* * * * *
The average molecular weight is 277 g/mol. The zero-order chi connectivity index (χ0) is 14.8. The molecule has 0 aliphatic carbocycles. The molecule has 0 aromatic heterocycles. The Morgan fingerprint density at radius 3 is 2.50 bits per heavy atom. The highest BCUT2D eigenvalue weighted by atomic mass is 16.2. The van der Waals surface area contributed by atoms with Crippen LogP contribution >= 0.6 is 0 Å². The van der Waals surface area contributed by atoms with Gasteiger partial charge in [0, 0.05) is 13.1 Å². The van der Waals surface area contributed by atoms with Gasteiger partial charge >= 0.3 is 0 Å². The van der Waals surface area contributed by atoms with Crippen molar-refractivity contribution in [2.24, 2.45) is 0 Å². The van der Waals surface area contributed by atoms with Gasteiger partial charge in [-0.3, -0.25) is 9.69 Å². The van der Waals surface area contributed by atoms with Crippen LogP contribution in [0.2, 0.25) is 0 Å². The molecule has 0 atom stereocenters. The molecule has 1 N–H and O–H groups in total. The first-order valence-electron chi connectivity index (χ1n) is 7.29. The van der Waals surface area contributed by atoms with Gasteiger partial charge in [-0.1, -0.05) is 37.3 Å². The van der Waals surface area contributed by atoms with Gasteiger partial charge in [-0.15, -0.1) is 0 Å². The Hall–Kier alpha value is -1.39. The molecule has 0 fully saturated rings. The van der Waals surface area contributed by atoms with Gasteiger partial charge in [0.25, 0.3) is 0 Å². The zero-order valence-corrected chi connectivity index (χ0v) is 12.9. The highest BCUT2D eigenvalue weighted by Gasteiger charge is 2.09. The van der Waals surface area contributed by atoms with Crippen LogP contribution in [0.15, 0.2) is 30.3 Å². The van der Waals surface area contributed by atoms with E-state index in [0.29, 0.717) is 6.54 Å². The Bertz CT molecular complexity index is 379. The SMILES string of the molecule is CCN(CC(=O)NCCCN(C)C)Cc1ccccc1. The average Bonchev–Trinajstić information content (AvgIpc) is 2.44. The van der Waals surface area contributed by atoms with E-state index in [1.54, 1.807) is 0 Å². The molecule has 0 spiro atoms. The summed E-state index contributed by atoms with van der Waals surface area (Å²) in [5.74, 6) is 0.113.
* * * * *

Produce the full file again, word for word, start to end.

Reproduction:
The average molecular weight is 277 g/mol. The zero-order chi connectivity index (χ0) is 14.8. The molecule has 0 aliphatic carbocycles. The molecule has 0 aromatic heterocycles. The Morgan fingerprint density at radius 3 is 2.50 bits per heavy atom. The highest BCUT2D eigenvalue weighted by atomic mass is 16.2. The van der Waals surface area contributed by atoms with Crippen LogP contribution >= 0.6 is 0 Å². The van der Waals surface area contributed by atoms with Gasteiger partial charge in [0, 0.05) is 13.1 Å². The van der Waals surface area contributed by atoms with Gasteiger partial charge >= 0.3 is 0 Å². The van der Waals surface area contributed by atoms with Crippen molar-refractivity contribution in [2.24, 2.45) is 0 Å². The van der Waals surface area contributed by atoms with Gasteiger partial charge in [-0.3, -0.25) is 9.69 Å². The van der Waals surface area contributed by atoms with Crippen LogP contribution in [0.2, 0.25) is 0 Å². The molecule has 0 atom stereocenters. The molecule has 1 N–H and O–H groups in total. The first-order valence-electron chi connectivity index (χ1n) is 7.29. The van der Waals surface area contributed by atoms with Gasteiger partial charge in [-0.1, -0.05) is 37.3 Å². The van der Waals surface area contributed by atoms with Gasteiger partial charge in [-0.15, -0.1) is 0 Å². The Hall–Kier alpha value is -1.39. The molecule has 0 fully saturated rings. The van der Waals surface area contributed by atoms with Gasteiger partial charge in [0.25, 0.3) is 0 Å². The zero-order valence-corrected chi connectivity index (χ0v) is 12.9. The highest BCUT2D eigenvalue weighted by Gasteiger charge is 2.09. The van der Waals surface area contributed by atoms with Crippen LogP contribution in [0.15, 0.2) is 30.3 Å². The van der Waals surface area contributed by atoms with E-state index in [0.29, 0.717) is 6.54 Å². The Bertz CT molecular complexity index is 379. The SMILES string of the molecule is CCN(CC(=O)NCCCN(C)C)Cc1ccccc1. The average Bonchev–Trinajstić information content (AvgIpc) is 2.44. The van der Waals surface area contributed by atoms with E-state index in [1.54, 1.807) is 0 Å². The molecule has 0 spiro atoms. The summed E-state index contributed by atoms with van der Waals surface area (Å²) in [5.74, 6) is 0.113.